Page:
Fête de la Musique
Everything looks swirly. We had a few extra glasses of wine with dinner, but not enough to impair good judgement or draw undesirable attention to ourselves. The indulgence is just enough to trigger my dopey wine smile. I feel it stretching my face. Normally, this would have been awkward. I’d be shouting from a megaphone, “Hey everyone, I’m foreign”. This is not shameful to admit, but in Paris, beaming smiles are an invitation for petty theft and harrassment. The French tend to reserve their pearly whites for close acquaintances only. Outward public smiling at nothing in particular is just not a French thing. However tonight, everyone is smiling. The French. The tourists. Dogs. Cats. Pigeons. I swear, I even saw a baguette that looked happy. We’re all close friends right now, the hundreds of us squeezed together on a little side street, somewhere in the 11th. Not a frown to be seen. I shimmy through swarms of intertwined, swaying bodies, colliding with light elbow jabs and hip-bumps. This place is jammed. I can’t imagine any toe spared from the accidental toe-trample. In fact, I can’t feel my own toes. The dense June heat drapes the night as our group squeezes onward, slipping past the endless rows of dancing party-goers, their dripping sweat twinkling from the reflection of the streetlights. I don’t mind, surprisingly. Nobody seems to mind. Live music is merrily booming from every Parisian crevice, and everyone’s buzzed solely on good tunes and fun.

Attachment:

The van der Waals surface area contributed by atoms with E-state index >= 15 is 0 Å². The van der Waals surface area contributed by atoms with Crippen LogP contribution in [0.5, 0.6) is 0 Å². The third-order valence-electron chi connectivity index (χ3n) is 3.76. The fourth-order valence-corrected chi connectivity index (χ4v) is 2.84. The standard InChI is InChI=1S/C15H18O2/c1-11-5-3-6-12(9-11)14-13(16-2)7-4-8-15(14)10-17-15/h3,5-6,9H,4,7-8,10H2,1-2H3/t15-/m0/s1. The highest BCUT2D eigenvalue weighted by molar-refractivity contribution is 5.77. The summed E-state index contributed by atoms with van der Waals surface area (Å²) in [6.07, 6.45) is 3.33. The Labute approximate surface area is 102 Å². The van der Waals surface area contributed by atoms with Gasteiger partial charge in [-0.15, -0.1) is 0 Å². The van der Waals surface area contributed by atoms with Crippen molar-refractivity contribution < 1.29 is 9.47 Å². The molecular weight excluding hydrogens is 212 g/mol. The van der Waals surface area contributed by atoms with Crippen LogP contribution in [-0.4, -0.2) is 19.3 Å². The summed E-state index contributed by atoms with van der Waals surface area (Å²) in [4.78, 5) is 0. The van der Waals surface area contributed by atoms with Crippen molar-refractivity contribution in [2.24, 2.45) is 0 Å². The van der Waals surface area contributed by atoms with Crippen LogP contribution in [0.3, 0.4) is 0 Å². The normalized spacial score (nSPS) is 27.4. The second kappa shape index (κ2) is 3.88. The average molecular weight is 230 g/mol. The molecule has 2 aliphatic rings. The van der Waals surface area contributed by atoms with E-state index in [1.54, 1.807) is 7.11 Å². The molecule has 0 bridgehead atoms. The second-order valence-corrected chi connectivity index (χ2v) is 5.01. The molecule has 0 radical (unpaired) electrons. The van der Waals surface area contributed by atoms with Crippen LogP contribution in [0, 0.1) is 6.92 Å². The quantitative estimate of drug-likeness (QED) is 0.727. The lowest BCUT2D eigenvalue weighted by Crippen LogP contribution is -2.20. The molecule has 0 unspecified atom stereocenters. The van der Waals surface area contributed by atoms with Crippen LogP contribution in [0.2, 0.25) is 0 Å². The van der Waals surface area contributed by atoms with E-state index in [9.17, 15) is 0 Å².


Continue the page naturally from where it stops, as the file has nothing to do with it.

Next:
This was Fête de la Musique, June 2005. This was also the biggest party I’d ever experienced to date. Perhaps that’s not much coming from a suburban introvert with a penchant for Saturday nights spent on the couch with a glass of Bordeaux, but this celebration is impressive. Fête de la Musique, or Make Music Day, is an annual music festival in France, and now it even has a global following. Faithfully aligning with the summer solstice, Parisian neighborhoods open their streets and ears for a night to celebrate world music, every genre imaginable. Musicians, both professional and amateur, volunteer to perform in all the city’s nooks. Squares. Gardens. Cafes. Thousands of people participate at this event, and the spirit is never anything less than jubilant. The best part? It’s free! A giant, free party.
Fête de la Musique has ruined me from music festivals elsewhere, and I’ve longed to recreate the unmitigated fun from that night- the joyful energy from really great music and the friends you never knew you had. Alas, Fête de la Musique is TODAY on this hazy New England June 21st, and as I always do, I reminisce the fragmented snapshots of song and laughter from that night. To commemorate the celebration from afar, À La Prochaine is hosting its own small music festival on the blog this week. To get the party started, I invite you to tune into the ALP radio.
À La Prochaine